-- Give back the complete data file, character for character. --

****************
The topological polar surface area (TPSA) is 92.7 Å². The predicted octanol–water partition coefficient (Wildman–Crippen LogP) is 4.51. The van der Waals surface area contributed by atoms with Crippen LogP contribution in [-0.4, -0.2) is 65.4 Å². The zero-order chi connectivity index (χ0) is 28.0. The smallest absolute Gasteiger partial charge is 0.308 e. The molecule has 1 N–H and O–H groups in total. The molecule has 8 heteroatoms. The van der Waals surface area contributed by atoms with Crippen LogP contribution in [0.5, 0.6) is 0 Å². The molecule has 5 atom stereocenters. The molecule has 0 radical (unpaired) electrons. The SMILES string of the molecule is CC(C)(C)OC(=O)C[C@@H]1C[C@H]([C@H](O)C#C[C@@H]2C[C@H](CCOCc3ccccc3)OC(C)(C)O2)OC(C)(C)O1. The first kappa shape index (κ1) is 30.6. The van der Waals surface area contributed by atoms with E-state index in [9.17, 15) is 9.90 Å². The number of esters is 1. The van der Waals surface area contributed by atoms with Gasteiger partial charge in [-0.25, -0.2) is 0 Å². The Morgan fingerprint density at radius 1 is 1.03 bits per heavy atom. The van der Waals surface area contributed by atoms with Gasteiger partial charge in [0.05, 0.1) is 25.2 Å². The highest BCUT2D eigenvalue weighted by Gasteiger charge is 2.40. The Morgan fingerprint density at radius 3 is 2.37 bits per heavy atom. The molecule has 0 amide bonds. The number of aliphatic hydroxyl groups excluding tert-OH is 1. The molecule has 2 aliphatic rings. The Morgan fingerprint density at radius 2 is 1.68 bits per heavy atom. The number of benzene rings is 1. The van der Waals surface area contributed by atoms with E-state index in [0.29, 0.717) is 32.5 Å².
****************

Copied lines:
The topological polar surface area (TPSA) is 92.7 Å². The predicted octanol–water partition coefficient (Wildman–Crippen LogP) is 4.51. The van der Waals surface area contributed by atoms with Crippen LogP contribution in [-0.4, -0.2) is 65.4 Å². The zero-order chi connectivity index (χ0) is 28.0. The smallest absolute Gasteiger partial charge is 0.308 e. The molecule has 1 N–H and O–H groups in total. The molecule has 8 heteroatoms. The van der Waals surface area contributed by atoms with Crippen LogP contribution in [0.5, 0.6) is 0 Å². The molecule has 5 atom stereocenters. The molecule has 0 radical (unpaired) electrons. The SMILES string of the molecule is CC(C)(C)OC(=O)C[C@@H]1C[C@H]([C@H](O)C#C[C@@H]2C[C@H](CCOCc3ccccc3)OC(C)(C)O2)OC(C)(C)O1. The first kappa shape index (κ1) is 30.6. The van der Waals surface area contributed by atoms with E-state index in [9.17, 15) is 9.90 Å². The number of esters is 1. The van der Waals surface area contributed by atoms with Gasteiger partial charge in [-0.25, -0.2) is 0 Å². The Morgan fingerprint density at radius 1 is 1.03 bits per heavy atom. The van der Waals surface area contributed by atoms with Gasteiger partial charge in [0.05, 0.1) is 25.2 Å². The highest BCUT2D eigenvalue weighted by Gasteiger charge is 2.40. The Morgan fingerprint density at radius 3 is 2.37 bits per heavy atom. The molecule has 0 amide bonds. The number of aliphatic hydroxyl groups excluding tert-OH is 1. The molecule has 2 aliphatic rings. The Morgan fingerprint density at radius 2 is 1.68 bits per heavy atom. The number of benzene rings is 1. The van der Waals surface area contributed by atoms with E-state index in [0.29, 0.717) is 32.5 Å².